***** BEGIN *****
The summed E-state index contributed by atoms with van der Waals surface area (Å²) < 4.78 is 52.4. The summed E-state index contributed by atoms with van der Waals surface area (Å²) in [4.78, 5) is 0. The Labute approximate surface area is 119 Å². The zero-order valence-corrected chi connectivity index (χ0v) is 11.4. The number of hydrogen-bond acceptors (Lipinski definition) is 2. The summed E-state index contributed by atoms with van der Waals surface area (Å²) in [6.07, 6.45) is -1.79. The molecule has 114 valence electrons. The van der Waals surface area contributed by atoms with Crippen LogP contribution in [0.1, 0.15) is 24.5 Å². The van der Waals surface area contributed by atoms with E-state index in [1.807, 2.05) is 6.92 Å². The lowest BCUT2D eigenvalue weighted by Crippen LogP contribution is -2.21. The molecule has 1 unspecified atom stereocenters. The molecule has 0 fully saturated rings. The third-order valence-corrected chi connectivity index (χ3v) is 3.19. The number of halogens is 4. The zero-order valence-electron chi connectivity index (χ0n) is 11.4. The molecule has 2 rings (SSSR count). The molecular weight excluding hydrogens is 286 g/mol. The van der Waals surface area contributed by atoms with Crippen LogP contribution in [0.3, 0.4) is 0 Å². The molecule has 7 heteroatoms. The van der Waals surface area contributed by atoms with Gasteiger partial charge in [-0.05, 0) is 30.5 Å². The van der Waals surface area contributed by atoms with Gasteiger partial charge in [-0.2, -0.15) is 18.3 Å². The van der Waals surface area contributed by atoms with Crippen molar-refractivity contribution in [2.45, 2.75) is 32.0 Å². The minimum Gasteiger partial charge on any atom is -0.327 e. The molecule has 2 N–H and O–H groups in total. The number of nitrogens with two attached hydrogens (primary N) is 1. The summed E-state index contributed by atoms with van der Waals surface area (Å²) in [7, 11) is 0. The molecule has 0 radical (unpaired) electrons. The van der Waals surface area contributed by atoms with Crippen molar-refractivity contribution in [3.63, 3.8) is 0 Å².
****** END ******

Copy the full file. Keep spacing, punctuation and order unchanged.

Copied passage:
The summed E-state index contributed by atoms with van der Waals surface area (Å²) < 4.78 is 52.4. The summed E-state index contributed by atoms with van der Waals surface area (Å²) in [4.78, 5) is 0. The Labute approximate surface area is 119 Å². The zero-order valence-corrected chi connectivity index (χ0v) is 11.4. The number of hydrogen-bond acceptors (Lipinski definition) is 2. The summed E-state index contributed by atoms with van der Waals surface area (Å²) in [6.07, 6.45) is -1.79. The molecule has 114 valence electrons. The van der Waals surface area contributed by atoms with Crippen LogP contribution in [0.1, 0.15) is 24.5 Å². The van der Waals surface area contributed by atoms with E-state index in [1.807, 2.05) is 6.92 Å². The lowest BCUT2D eigenvalue weighted by Crippen LogP contribution is -2.21. The molecule has 1 unspecified atom stereocenters. The molecule has 0 fully saturated rings. The third-order valence-corrected chi connectivity index (χ3v) is 3.19. The number of halogens is 4. The zero-order valence-electron chi connectivity index (χ0n) is 11.4. The molecule has 2 rings (SSSR count). The molecular weight excluding hydrogens is 286 g/mol. The van der Waals surface area contributed by atoms with Crippen LogP contribution in [0.3, 0.4) is 0 Å². The molecule has 7 heteroatoms. The van der Waals surface area contributed by atoms with Gasteiger partial charge in [-0.05, 0) is 30.5 Å². The van der Waals surface area contributed by atoms with Gasteiger partial charge in [-0.2, -0.15) is 18.3 Å². The van der Waals surface area contributed by atoms with Crippen molar-refractivity contribution in [2.45, 2.75) is 32.0 Å². The minimum Gasteiger partial charge on any atom is -0.327 e. The molecule has 2 N–H and O–H groups in total. The number of nitrogens with two attached hydrogens (primary N) is 1. The summed E-state index contributed by atoms with van der Waals surface area (Å²) in [7, 11) is 0. The molecule has 0 radical (unpaired) electrons. The van der Waals surface area contributed by atoms with Crippen molar-refractivity contribution in [3.63, 3.8) is 0 Å².